Autonomic Control of Immune Function
- Eric S. WohlebEric S. WohlebOhio State University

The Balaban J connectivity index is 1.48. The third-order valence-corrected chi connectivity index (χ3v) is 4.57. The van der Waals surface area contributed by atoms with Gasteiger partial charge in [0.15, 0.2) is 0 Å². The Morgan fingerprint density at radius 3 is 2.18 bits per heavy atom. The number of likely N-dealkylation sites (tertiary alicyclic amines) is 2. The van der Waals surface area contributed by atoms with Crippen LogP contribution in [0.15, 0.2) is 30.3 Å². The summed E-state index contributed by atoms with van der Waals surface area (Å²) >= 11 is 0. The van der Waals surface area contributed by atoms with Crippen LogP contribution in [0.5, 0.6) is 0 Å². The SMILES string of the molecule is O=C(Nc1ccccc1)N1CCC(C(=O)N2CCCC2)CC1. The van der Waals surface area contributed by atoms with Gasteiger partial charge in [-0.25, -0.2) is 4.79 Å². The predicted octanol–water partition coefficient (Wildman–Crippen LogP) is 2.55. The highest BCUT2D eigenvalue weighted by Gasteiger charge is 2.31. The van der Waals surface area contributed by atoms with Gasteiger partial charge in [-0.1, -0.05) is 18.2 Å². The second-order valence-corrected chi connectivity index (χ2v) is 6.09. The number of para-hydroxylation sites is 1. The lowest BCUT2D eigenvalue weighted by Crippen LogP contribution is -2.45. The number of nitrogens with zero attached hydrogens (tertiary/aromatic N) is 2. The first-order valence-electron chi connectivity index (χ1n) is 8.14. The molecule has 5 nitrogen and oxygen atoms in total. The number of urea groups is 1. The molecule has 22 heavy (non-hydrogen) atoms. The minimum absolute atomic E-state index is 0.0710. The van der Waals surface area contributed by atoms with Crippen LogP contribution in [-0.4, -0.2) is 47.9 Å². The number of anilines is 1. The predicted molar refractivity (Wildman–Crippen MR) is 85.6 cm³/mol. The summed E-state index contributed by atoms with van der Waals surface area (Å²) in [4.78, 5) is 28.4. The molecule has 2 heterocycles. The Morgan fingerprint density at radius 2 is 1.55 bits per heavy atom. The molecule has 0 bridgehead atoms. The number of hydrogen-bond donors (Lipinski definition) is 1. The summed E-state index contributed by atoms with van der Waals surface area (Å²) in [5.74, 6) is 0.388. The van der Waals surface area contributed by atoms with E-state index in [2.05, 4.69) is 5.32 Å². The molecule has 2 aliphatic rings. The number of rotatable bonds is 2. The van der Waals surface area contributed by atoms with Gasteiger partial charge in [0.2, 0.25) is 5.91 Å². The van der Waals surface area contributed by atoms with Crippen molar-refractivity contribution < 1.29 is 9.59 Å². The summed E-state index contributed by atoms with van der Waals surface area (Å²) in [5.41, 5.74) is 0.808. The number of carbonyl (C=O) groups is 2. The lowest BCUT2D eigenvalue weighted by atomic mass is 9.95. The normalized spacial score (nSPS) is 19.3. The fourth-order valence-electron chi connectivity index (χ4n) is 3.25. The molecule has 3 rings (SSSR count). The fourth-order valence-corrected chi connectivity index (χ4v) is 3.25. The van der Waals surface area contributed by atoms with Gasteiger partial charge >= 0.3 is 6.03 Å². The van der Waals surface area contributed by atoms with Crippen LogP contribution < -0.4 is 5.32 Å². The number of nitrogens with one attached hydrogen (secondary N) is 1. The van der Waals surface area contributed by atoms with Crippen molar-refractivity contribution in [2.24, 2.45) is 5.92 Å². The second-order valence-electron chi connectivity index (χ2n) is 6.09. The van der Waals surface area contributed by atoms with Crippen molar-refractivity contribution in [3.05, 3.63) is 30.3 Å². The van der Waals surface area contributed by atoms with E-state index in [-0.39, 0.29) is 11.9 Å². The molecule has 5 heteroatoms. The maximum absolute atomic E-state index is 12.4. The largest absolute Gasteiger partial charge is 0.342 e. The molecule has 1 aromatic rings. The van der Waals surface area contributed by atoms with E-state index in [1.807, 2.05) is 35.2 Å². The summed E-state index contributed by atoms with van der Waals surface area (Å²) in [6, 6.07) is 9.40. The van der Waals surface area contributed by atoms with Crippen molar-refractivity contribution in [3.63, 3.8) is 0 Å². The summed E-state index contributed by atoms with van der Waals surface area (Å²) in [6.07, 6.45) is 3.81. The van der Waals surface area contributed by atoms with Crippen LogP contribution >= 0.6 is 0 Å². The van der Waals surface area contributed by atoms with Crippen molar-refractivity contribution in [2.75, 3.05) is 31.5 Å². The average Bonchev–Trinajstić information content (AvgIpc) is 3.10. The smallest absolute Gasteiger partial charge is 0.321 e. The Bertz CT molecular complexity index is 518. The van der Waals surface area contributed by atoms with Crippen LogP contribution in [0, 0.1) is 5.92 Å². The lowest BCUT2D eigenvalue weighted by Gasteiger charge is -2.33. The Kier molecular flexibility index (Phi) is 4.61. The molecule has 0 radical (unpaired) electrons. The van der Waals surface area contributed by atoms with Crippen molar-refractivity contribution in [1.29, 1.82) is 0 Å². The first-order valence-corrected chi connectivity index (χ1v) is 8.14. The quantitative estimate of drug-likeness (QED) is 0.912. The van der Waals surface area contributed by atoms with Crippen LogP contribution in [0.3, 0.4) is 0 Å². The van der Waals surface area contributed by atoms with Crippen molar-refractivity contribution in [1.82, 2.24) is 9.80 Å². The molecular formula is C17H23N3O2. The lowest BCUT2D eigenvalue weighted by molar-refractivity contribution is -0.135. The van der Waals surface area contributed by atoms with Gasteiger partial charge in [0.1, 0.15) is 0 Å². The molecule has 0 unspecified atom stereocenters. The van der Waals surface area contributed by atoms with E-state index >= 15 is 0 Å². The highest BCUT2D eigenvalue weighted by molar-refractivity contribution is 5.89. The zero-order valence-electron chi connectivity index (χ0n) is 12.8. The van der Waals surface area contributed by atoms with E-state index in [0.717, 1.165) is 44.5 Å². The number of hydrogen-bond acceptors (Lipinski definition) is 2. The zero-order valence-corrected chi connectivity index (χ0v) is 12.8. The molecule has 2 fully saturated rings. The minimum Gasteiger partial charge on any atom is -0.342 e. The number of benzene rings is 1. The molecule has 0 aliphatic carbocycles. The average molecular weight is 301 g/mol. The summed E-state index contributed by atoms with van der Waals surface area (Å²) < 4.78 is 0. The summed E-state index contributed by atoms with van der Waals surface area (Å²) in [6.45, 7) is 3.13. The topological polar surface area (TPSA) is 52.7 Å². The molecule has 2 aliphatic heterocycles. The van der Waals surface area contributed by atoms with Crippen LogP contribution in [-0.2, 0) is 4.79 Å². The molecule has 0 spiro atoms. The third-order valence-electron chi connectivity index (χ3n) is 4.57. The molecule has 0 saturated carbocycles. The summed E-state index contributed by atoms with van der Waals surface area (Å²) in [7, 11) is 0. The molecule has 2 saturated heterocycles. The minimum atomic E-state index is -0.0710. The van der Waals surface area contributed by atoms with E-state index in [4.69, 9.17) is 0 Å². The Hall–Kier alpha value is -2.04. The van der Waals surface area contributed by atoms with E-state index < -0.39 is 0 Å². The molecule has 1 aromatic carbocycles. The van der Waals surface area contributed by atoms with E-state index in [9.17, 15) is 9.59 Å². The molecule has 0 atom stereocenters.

Proper immune function is critical to maintain homeostasis, recognize and eliminate pathogens, and promote tissue repair. Primary and secondary immune organs receive input from the autonomic nervous system and immune cells express receptors for epinephrine, norepinephrine, and/or acetylcholine. Through direct signaling the autonomic nervous system controls immune function by altering immune cell development, initiating redistribution of immune cells throughout the body, and promoting molecular pathways that shift immune cell reactivity. This neuroimmune communication allows the autonomic nervous system to shape immune function based on physiological and psychological demands.